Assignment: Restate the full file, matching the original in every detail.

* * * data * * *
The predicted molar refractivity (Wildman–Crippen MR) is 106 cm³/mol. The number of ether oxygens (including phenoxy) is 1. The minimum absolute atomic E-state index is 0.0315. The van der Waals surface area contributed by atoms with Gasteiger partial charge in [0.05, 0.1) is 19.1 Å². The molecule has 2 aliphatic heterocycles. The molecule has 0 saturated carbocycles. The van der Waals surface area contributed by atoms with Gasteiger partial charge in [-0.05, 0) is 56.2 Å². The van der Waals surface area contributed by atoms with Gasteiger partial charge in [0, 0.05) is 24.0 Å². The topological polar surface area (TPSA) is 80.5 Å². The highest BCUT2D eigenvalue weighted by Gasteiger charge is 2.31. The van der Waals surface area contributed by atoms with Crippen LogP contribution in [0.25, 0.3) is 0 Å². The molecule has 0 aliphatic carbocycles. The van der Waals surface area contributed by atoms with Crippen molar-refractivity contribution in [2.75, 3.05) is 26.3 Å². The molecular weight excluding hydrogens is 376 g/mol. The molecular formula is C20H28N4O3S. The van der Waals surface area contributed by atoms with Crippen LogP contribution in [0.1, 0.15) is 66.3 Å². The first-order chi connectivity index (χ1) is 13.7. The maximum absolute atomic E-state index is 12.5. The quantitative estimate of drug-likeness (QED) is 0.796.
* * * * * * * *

The predicted molar refractivity (Wildman–Crippen MR) is 106 cm³/mol. The number of ether oxygens (including phenoxy) is 1. The minimum absolute atomic E-state index is 0.0315. The van der Waals surface area contributed by atoms with Gasteiger partial charge in [0.05, 0.1) is 19.1 Å². The molecule has 2 aliphatic heterocycles. The molecule has 0 saturated carbocycles. The van der Waals surface area contributed by atoms with Gasteiger partial charge in [-0.05, 0) is 56.2 Å². The van der Waals surface area contributed by atoms with Gasteiger partial charge in [0, 0.05) is 24.0 Å². The topological polar surface area (TPSA) is 80.5 Å². The highest BCUT2D eigenvalue weighted by Gasteiger charge is 2.31. The van der Waals surface area contributed by atoms with Crippen LogP contribution in [0.25, 0.3) is 0 Å². The molecule has 0 aliphatic carbocycles. The van der Waals surface area contributed by atoms with Crippen molar-refractivity contribution in [2.75, 3.05) is 26.3 Å². The molecular weight excluding hydrogens is 376 g/mol. The molecular formula is C20H28N4O3S. The van der Waals surface area contributed by atoms with Crippen LogP contribution in [0.1, 0.15) is 66.3 Å². The first-order chi connectivity index (χ1) is 13.7. The maximum absolute atomic E-state index is 12.5. The quantitative estimate of drug-likeness (QED) is 0.796.